Anyone successfully using PLA, I’d love to hear what temperature works well for you and what technique you use for changing from ABS to PLA.

Solar Charging and Switching Circuit for Outdoor Sculpture Installation

Sunday, May 29th, 2011

Over the winter, my friend Steve Atwood got a commission for a sculpture to be installed in the Wichita Falls, TX Kemp Center for the Arts “Art on the Green” sculpture garden from May 2011 – 2012.

Lure 22 V2.0 by Stephen Atwood at Kemp Center for the Arts, Wichita Falls, TX

He had in mind to continue a series of his sculptures based on the form of a fishing lure but wanted to enhance this sculpture with one or more LEDs, preferably that would come on only at night. We discussed a wide variety of options that we hope to develop for another installation in the future; but in the end, in the interest of time for this project, Steve found control modules that flash up to five LEDs at random and installed them behind a set of cones protruding from a recessed panel.

He asked how to make the LEDs turn on at night and also wondered whether he could power them for a year from a primary battery or whether he should use rechargeables.

Lure 22 V2.0 by Stephen Atwood at Kemp Center for the Arts, Wichita Falls, TX

About seven years ago, I had come into possession of some discarded solar yard lights, and out of curiosity had reverse-engineered their charging and control circuits. Since yard lights accomplish both functions — charging and switching — I figured the circuit would be perfect for the sculpture. I was able to find one and instruct Steve how to modify it for his needs.

Solar yard light schematic

The circuit is very simple and I find it rather elegant. During the day, the solar panel assembly (left — for want of a proper schematic symbol, I just drew another battery) charges two AA cells through a diode that prevents the battery from damaging the panel with reverse voltage at night. Additionally, through the R1 – R2 voltage divider, the solar panel pulls up the base of Q1, switching it off and allowing R3 to pull up the base of Q2, switching it off and switching off the load LED1.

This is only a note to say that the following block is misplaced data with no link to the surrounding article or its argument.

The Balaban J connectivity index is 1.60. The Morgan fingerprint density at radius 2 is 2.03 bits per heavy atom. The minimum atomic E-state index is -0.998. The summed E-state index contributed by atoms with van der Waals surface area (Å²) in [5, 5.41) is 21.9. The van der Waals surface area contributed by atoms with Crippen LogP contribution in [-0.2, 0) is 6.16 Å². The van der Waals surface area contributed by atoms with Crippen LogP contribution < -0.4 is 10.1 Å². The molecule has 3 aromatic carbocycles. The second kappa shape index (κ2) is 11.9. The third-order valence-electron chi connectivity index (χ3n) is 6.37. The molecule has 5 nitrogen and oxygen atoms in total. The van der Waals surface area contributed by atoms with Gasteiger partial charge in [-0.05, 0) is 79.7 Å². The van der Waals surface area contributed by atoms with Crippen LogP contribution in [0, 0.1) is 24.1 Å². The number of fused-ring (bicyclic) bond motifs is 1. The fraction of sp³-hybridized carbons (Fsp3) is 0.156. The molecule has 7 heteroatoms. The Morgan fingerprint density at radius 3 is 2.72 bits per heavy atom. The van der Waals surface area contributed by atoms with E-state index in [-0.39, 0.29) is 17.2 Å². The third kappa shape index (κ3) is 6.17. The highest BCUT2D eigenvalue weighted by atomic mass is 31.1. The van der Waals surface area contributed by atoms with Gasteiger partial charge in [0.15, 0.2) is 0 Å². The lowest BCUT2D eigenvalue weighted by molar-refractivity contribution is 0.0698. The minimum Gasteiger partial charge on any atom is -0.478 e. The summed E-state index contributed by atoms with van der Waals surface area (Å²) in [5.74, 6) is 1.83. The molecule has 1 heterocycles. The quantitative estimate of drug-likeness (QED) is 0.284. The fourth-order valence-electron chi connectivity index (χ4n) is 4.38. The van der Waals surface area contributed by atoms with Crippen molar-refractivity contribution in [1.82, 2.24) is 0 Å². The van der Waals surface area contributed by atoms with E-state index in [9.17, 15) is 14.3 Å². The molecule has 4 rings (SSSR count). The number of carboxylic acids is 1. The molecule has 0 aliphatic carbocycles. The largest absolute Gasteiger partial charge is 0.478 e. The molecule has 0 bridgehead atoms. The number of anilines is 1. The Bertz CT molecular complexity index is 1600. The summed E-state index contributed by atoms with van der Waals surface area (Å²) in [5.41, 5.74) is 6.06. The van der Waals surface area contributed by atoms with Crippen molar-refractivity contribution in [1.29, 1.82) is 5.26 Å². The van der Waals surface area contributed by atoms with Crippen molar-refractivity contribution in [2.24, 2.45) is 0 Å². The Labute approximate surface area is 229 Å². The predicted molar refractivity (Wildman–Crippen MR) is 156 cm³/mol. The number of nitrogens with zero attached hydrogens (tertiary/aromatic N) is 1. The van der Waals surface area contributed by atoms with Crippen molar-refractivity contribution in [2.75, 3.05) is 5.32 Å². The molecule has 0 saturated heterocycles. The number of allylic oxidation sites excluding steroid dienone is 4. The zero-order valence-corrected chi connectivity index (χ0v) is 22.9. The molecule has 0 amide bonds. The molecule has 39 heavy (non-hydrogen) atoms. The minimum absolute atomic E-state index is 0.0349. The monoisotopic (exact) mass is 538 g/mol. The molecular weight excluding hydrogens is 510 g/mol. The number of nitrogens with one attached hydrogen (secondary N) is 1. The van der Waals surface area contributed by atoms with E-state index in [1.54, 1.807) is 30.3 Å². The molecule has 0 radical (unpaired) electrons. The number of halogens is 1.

At night, the panel’s output approaches 0V and R2 pulls down Q1‘s base, causing Q1 to conduct and pull down Q2‘s base (in a Darlington-like arrangement — I don’t know whether it’s still considered a proper Darlington with R3 pulling up the Q1 emitter – Q2 base connection), switching on Q2 and LED1. In fact, depending on the panel’s exact voltage, the load may switch on even before full darkness, and R1 – R2 can be tweaked to tune the turn-on point.

Control board from solar yard light, modified

Steve removed the LED from the control board and replaced it and the fly wires for the solar panel and battery with screw-terminal connectors for ease of installation inside the sculpture. He bought a new solar panel with a higher output voltage to charge the higher-voltage battery for the white LEDs he wanted to use (the yellow LEDs in my yard lights didn’t require as high a forward voltage) and milled a Lexan cover for it to protect the panel from hail, with an O-ring groove to protect it from rain as well.

With higher battery and solar panel voltages, Steve indicated the load was turning on before the ambient light got as dark as he wanted, so I told him how to locate R1 and replace it with fly wires to a 100K pot. After the swap, he said he was able to tune it perfectly and he was delighted.

Lure 22 V2.0 by Stephen Atwood at Kemp Center for the Arts, Wichita Falls, TX, night view

I’ve not had a chance to visit the sculpture garden and probably won’t while Lure 22 is installed. If anyone’s in the area, I’d love to hear from you how well it’s working and how well the electronics hold up over the course of a year outdoors.

Liebert Battery

Saturday, May 28th, 2011

Just found this unpublished draft from October. I had received a GXTV2-48V battery expansion cabinet for my Liebert GXT2-2000RT120 UPS and wanted to see what was inside.

Liebert GX2-48VBATT battery cabinet interior

Eight sealed lead-acid batteries are bolted down and connected through a circuit breaker / switch to the two input/output jacks in parallel.

Liebert GXT2-CABLE48V1 UPS battery cable

The cable to daisy-chain the battery expansion cabinets to the UPS is … substantial.


Installed in the basement server rack (bottom) and connected to the UPS. Sure wish I had a bezel for the battery cage.

Modifying a Car USB Adapter to (Finally) Charge My Cell Phone

Saturday, May 28th, 2011